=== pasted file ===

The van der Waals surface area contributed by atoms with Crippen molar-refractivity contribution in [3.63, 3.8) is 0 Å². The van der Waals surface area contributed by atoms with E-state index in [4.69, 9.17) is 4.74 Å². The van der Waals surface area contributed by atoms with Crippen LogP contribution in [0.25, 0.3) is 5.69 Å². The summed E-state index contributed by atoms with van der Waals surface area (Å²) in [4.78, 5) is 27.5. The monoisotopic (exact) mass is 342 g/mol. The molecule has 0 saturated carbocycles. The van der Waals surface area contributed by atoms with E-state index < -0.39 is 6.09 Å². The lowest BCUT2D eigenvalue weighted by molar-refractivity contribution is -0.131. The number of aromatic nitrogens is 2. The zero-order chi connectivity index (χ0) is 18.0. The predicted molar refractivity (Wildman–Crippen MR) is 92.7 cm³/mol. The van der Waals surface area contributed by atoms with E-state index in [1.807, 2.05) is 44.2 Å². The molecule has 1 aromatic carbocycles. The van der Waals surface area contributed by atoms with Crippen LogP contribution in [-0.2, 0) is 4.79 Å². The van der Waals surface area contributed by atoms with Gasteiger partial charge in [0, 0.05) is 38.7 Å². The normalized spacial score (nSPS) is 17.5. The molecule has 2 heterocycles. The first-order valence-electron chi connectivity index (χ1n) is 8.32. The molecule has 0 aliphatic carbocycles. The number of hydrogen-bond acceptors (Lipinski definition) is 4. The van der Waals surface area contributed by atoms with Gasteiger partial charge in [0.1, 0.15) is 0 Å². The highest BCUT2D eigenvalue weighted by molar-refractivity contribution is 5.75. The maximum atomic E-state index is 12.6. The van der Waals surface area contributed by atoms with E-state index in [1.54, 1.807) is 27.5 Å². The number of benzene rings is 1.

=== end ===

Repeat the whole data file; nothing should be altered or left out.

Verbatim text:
The van der Waals surface area contributed by atoms with Crippen molar-refractivity contribution in [3.63, 3.8) is 0 Å². The van der Waals surface area contributed by atoms with E-state index in [4.69, 9.17) is 4.74 Å². The van der Waals surface area contributed by atoms with Crippen LogP contribution in [0.25, 0.3) is 5.69 Å². The summed E-state index contributed by atoms with van der Waals surface area (Å²) in [4.78, 5) is 27.5. The monoisotopic (exact) mass is 342 g/mol. The molecule has 0 saturated carbocycles. The van der Waals surface area contributed by atoms with E-state index < -0.39 is 6.09 Å². The lowest BCUT2D eigenvalue weighted by molar-refractivity contribution is -0.131. The number of aromatic nitrogens is 2. The zero-order chi connectivity index (χ0) is 18.0. The predicted molar refractivity (Wildman–Crippen MR) is 92.7 cm³/mol. The van der Waals surface area contributed by atoms with E-state index in [1.807, 2.05) is 44.2 Å². The molecule has 1 aromatic carbocycles. The van der Waals surface area contributed by atoms with Crippen LogP contribution in [-0.2, 0) is 4.79 Å². The van der Waals surface area contributed by atoms with Gasteiger partial charge in [0, 0.05) is 38.7 Å². The normalized spacial score (nSPS) is 17.5. The molecule has 2 heterocycles. The first-order valence-electron chi connectivity index (χ1n) is 8.32. The molecule has 0 aliphatic carbocycles. The number of hydrogen-bond acceptors (Lipinski definition) is 4. The van der Waals surface area contributed by atoms with Gasteiger partial charge in [0.1, 0.15) is 0 Å². The highest BCUT2D eigenvalue weighted by molar-refractivity contribution is 5.75. The maximum atomic E-state index is 12.6. The van der Waals surface area contributed by atoms with E-state index in [1.54, 1.807) is 27.5 Å². The number of benzene rings is 1.